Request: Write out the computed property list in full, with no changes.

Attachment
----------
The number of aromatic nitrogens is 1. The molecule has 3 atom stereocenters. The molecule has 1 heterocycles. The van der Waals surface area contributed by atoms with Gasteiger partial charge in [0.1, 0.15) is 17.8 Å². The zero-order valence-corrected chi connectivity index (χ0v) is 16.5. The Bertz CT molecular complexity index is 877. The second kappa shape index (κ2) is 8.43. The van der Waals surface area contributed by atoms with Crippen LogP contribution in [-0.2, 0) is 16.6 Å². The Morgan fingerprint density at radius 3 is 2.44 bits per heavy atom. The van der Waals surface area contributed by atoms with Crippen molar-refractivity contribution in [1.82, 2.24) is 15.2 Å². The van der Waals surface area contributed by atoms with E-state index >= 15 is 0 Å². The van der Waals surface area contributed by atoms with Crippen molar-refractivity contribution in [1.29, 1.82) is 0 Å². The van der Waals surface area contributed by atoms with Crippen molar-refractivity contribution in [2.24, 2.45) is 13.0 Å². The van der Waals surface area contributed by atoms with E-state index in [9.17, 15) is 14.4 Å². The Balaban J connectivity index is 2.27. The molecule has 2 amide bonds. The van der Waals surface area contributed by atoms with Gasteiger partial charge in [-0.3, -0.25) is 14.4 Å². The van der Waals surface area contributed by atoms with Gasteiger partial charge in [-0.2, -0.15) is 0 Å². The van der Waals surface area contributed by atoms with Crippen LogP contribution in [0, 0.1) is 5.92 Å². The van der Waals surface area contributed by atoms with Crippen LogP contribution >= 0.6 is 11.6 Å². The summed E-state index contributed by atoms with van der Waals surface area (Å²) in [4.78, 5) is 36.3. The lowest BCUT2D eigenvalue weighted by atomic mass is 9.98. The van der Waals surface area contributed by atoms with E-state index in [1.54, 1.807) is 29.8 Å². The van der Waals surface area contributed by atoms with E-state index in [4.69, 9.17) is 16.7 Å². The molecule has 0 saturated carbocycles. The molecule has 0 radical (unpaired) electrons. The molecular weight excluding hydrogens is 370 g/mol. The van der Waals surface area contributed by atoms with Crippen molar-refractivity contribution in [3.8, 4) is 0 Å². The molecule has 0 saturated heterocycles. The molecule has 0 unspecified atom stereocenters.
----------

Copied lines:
The number of aromatic nitrogens is 1. The molecule has 3 atom stereocenters. The molecule has 1 heterocycles. The van der Waals surface area contributed by atoms with Gasteiger partial charge in [0.1, 0.15) is 17.8 Å². The zero-order valence-corrected chi connectivity index (χ0v) is 16.5. The Bertz CT molecular complexity index is 877. The second kappa shape index (κ2) is 8.43. The van der Waals surface area contributed by atoms with Crippen LogP contribution in [-0.2, 0) is 16.6 Å². The Morgan fingerprint density at radius 3 is 2.44 bits per heavy atom. The van der Waals surface area contributed by atoms with Crippen molar-refractivity contribution in [1.82, 2.24) is 15.2 Å². The van der Waals surface area contributed by atoms with E-state index >= 15 is 0 Å². The van der Waals surface area contributed by atoms with Crippen molar-refractivity contribution in [1.29, 1.82) is 0 Å². The van der Waals surface area contributed by atoms with Crippen molar-refractivity contribution in [2.24, 2.45) is 13.0 Å². The van der Waals surface area contributed by atoms with E-state index in [9.17, 15) is 14.4 Å². The Balaban J connectivity index is 2.27. The molecule has 2 amide bonds. The van der Waals surface area contributed by atoms with Gasteiger partial charge in [-0.3, -0.25) is 14.4 Å². The van der Waals surface area contributed by atoms with Gasteiger partial charge in [-0.2, -0.15) is 0 Å². The van der Waals surface area contributed by atoms with Crippen LogP contribution in [0, 0.1) is 5.92 Å². The van der Waals surface area contributed by atoms with Crippen LogP contribution >= 0.6 is 11.6 Å². The summed E-state index contributed by atoms with van der Waals surface area (Å²) in [4.78, 5) is 36.3. The lowest BCUT2D eigenvalue weighted by atomic mass is 9.98. The van der Waals surface area contributed by atoms with E-state index in [1.54, 1.807) is 29.8 Å². The van der Waals surface area contributed by atoms with E-state index in [4.69, 9.17) is 16.7 Å². The molecule has 0 saturated carbocycles. The molecule has 0 radical (unpaired) electrons. The molecular weight excluding hydrogens is 370 g/mol. The van der Waals surface area contributed by atoms with Crippen molar-refractivity contribution in [3.8, 4) is 0 Å². The molecule has 0 saturated heterocycles. The molecule has 0 unspecified atom stereocenters.